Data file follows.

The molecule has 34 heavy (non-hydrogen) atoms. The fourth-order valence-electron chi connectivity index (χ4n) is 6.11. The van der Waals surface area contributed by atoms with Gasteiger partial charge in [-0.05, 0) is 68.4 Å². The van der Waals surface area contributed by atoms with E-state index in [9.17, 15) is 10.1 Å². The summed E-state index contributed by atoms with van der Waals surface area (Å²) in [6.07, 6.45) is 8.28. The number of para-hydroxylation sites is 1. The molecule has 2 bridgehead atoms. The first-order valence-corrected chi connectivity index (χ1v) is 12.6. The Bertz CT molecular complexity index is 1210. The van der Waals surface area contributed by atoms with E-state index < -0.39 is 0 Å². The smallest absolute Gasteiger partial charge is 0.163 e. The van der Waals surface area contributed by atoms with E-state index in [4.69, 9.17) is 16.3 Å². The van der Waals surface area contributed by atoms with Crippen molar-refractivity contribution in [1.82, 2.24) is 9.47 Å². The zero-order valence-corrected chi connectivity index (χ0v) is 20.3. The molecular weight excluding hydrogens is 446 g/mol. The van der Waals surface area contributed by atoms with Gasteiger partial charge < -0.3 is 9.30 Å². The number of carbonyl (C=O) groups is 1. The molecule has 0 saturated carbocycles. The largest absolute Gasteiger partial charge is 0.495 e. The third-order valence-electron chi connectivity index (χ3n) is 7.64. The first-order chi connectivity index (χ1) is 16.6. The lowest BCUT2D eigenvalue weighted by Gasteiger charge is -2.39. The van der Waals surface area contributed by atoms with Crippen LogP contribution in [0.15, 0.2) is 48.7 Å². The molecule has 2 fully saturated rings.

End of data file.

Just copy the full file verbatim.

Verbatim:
The molecule has 34 heavy (non-hydrogen) atoms. The fourth-order valence-electron chi connectivity index (χ4n) is 6.11. The van der Waals surface area contributed by atoms with Gasteiger partial charge in [-0.05, 0) is 68.4 Å². The van der Waals surface area contributed by atoms with E-state index in [9.17, 15) is 10.1 Å². The summed E-state index contributed by atoms with van der Waals surface area (Å²) in [6.07, 6.45) is 8.28. The number of para-hydroxylation sites is 1. The molecule has 2 bridgehead atoms. The first-order valence-corrected chi connectivity index (χ1v) is 12.6. The Bertz CT molecular complexity index is 1210. The van der Waals surface area contributed by atoms with E-state index < -0.39 is 0 Å². The smallest absolute Gasteiger partial charge is 0.163 e. The van der Waals surface area contributed by atoms with E-state index in [4.69, 9.17) is 16.3 Å². The van der Waals surface area contributed by atoms with Crippen molar-refractivity contribution in [1.82, 2.24) is 9.47 Å². The zero-order valence-corrected chi connectivity index (χ0v) is 20.3. The molecular weight excluding hydrogens is 446 g/mol. The van der Waals surface area contributed by atoms with Gasteiger partial charge < -0.3 is 9.30 Å². The number of carbonyl (C=O) groups is 1. The molecule has 0 saturated carbocycles. The largest absolute Gasteiger partial charge is 0.495 e. The third-order valence-electron chi connectivity index (χ3n) is 7.64. The first-order chi connectivity index (χ1) is 16.6. The lowest BCUT2D eigenvalue weighted by Gasteiger charge is -2.39. The van der Waals surface area contributed by atoms with Crippen LogP contribution in [0.15, 0.2) is 48.7 Å². The molecule has 2 fully saturated rings.